- #1

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## Main Question or Discussion Point

Simple? You would think so , see if you agree with my approach...

I have a car, I know its power at certain Rpm's and I know the magnitude of resitive forces.

So

1. I calculate the power loss due to resitive forces

2. I calculate the net power by subtracting this from motive power.

3. I calculate the velocity from the Rpm of the motor, through gearing down to wheel speed and then tangental velocity.

4. I calculate the net force by dividing by velocity.

5. Dividing by the mass gives me the max acceleration at a particular rpm.

Now i want to calculate how quickly i can accelerate from 0-30 m/s (for example) so using a=dv/dt and rearranging for dt = dv/a i should be able to calculate how long it takes to accelerate from a certain speed at a certain acceleration.

Would people agree with this approach

One problem with this is for this motor, and most other motors, the power at 0 rpm is zero, so i should probably use the torque curve rather than the power???????????????????????????????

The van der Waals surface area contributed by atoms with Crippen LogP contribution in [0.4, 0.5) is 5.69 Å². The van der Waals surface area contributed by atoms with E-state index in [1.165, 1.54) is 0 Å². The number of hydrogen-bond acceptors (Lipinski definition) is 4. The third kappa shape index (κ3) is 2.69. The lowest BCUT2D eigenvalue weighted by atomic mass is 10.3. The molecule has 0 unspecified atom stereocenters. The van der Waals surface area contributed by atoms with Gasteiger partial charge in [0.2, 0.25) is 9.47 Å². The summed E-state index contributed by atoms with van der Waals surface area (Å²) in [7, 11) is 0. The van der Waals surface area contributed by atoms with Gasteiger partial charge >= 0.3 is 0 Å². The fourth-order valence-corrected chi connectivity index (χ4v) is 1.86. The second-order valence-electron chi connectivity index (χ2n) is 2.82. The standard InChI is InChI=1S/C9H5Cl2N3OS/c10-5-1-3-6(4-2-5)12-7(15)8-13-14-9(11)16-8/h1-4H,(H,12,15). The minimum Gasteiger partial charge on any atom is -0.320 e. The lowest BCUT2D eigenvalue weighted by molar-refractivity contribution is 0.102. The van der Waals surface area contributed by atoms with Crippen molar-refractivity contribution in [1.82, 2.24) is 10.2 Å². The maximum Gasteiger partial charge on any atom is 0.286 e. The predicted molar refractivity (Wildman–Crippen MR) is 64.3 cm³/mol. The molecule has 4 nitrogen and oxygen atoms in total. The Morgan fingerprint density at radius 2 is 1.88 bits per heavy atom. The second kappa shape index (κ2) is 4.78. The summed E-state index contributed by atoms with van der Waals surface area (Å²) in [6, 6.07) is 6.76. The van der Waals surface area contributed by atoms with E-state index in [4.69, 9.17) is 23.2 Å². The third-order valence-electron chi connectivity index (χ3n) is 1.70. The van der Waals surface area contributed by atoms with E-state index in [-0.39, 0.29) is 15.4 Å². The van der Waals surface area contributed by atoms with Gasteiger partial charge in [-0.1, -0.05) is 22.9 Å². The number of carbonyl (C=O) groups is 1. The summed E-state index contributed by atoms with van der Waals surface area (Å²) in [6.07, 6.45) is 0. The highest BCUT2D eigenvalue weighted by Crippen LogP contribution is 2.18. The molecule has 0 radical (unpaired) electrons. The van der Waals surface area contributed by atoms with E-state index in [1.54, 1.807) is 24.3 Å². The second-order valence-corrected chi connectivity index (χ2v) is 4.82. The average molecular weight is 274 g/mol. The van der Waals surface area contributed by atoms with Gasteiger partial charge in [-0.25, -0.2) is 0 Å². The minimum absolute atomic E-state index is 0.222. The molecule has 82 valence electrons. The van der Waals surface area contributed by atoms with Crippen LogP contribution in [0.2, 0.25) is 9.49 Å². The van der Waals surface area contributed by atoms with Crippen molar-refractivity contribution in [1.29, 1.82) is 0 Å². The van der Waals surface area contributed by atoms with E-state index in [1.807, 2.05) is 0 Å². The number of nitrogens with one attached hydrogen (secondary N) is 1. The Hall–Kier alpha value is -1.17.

I have a car, I know its power at certain Rpm's and I know the magnitude of resitive forces.

So

1. I calculate the power loss due to resitive forces

2. I calculate the net power by subtracting this from motive power.

3. I calculate the velocity from the Rpm of the motor, through gearing down to wheel speed and then tangental velocity.

4. I calculate the net force by dividing by velocity.

5. Dividing by the mass gives me the max acceleration at a particular rpm.

Now i want to calculate how quickly i can accelerate from 0-30 m/s (for example) so using a=dv/dt and rearranging for dt = dv/a i should be able to calculate how long it takes to accelerate from a certain speed at a certain acceleration.

Would people agree with this approach

One problem with this is for this motor, and most other motors, the power at 0 rpm is zero, so i should probably use the torque curve rather than the power???????????????????????????????